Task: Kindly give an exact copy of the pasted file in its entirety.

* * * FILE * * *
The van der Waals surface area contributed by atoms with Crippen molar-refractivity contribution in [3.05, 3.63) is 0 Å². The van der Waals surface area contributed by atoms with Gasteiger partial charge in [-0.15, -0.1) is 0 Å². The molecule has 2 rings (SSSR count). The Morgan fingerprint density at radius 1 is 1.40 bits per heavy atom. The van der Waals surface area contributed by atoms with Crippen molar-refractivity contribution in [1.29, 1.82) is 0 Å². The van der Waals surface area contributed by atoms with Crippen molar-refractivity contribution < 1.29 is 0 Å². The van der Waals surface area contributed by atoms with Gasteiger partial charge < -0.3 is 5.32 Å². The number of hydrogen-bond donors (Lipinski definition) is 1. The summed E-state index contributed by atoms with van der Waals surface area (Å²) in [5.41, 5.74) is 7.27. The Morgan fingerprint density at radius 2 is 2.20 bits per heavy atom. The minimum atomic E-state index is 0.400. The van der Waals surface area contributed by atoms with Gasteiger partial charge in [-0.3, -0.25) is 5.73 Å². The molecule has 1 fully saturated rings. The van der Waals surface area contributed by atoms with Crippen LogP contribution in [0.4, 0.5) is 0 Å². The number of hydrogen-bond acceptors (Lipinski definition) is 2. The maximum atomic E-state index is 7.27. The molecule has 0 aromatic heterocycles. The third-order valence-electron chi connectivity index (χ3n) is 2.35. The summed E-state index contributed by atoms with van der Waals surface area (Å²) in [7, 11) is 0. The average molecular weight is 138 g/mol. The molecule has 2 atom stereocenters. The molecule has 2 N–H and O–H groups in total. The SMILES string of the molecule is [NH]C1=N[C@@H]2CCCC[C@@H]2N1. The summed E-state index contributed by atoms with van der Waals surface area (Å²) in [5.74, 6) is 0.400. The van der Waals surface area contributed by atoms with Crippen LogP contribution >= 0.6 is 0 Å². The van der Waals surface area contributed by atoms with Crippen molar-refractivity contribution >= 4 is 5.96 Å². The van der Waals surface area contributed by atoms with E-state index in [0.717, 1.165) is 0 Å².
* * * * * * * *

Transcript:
The van der Waals surface area contributed by atoms with Crippen molar-refractivity contribution in [3.05, 3.63) is 0 Å². The van der Waals surface area contributed by atoms with Gasteiger partial charge in [-0.15, -0.1) is 0 Å². The molecule has 2 rings (SSSR count). The Morgan fingerprint density at radius 1 is 1.40 bits per heavy atom. The van der Waals surface area contributed by atoms with Crippen molar-refractivity contribution in [1.29, 1.82) is 0 Å². The van der Waals surface area contributed by atoms with Crippen molar-refractivity contribution < 1.29 is 0 Å². The van der Waals surface area contributed by atoms with Gasteiger partial charge < -0.3 is 5.32 Å². The number of hydrogen-bond donors (Lipinski definition) is 1. The summed E-state index contributed by atoms with van der Waals surface area (Å²) in [5.41, 5.74) is 7.27. The Morgan fingerprint density at radius 2 is 2.20 bits per heavy atom. The minimum atomic E-state index is 0.400. The van der Waals surface area contributed by atoms with Gasteiger partial charge in [-0.3, -0.25) is 5.73 Å². The molecule has 1 fully saturated rings. The van der Waals surface area contributed by atoms with Crippen LogP contribution in [0.4, 0.5) is 0 Å². The number of hydrogen-bond acceptors (Lipinski definition) is 2. The maximum atomic E-state index is 7.27. The molecule has 0 aromatic heterocycles. The third-order valence-electron chi connectivity index (χ3n) is 2.35. The summed E-state index contributed by atoms with van der Waals surface area (Å²) in [7, 11) is 0. The average molecular weight is 138 g/mol. The molecule has 2 atom stereocenters. The molecule has 2 N–H and O–H groups in total. The SMILES string of the molecule is [NH]C1=N[C@@H]2CCCC[C@@H]2N1. The summed E-state index contributed by atoms with van der Waals surface area (Å²) in [5.74, 6) is 0.400. The van der Waals surface area contributed by atoms with Crippen LogP contribution >= 0.6 is 0 Å². The van der Waals surface area contributed by atoms with Crippen molar-refractivity contribution >= 4 is 5.96 Å². The van der Waals surface area contributed by atoms with E-state index in [0.717, 1.165) is 0 Å².